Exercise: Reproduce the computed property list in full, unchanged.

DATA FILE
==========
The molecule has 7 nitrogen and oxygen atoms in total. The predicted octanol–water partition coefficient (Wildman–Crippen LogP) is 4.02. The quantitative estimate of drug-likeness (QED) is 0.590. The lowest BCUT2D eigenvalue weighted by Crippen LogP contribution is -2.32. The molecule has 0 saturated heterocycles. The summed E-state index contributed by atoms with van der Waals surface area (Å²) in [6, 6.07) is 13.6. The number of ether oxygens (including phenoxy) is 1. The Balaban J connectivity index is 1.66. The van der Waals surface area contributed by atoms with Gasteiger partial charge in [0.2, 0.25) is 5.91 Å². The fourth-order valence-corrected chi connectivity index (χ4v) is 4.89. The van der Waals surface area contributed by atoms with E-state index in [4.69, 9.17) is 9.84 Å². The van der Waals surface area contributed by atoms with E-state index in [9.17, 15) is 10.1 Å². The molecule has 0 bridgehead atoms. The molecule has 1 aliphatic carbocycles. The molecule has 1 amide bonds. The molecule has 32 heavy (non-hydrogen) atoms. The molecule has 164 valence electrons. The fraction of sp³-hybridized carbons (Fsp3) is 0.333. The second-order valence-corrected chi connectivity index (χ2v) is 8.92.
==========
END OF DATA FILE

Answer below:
The molecule has 7 nitrogen and oxygen atoms in total. The predicted octanol–water partition coefficient (Wildman–Crippen LogP) is 4.02. The quantitative estimate of drug-likeness (QED) is 0.590. The lowest BCUT2D eigenvalue weighted by Crippen LogP contribution is -2.32. The molecule has 0 saturated heterocycles. The summed E-state index contributed by atoms with van der Waals surface area (Å²) in [6, 6.07) is 13.6. The number of ether oxygens (including phenoxy) is 1. The Balaban J connectivity index is 1.66. The van der Waals surface area contributed by atoms with Gasteiger partial charge in [0.2, 0.25) is 5.91 Å². The fourth-order valence-corrected chi connectivity index (χ4v) is 4.89. The van der Waals surface area contributed by atoms with E-state index in [4.69, 9.17) is 9.84 Å². The van der Waals surface area contributed by atoms with E-state index in [9.17, 15) is 10.1 Å². The molecule has 0 bridgehead atoms. The molecule has 1 aliphatic carbocycles. The molecule has 1 amide bonds. The molecule has 32 heavy (non-hydrogen) atoms. The molecule has 164 valence electrons. The fraction of sp³-hybridized carbons (Fsp3) is 0.333. The second-order valence-corrected chi connectivity index (χ2v) is 8.92.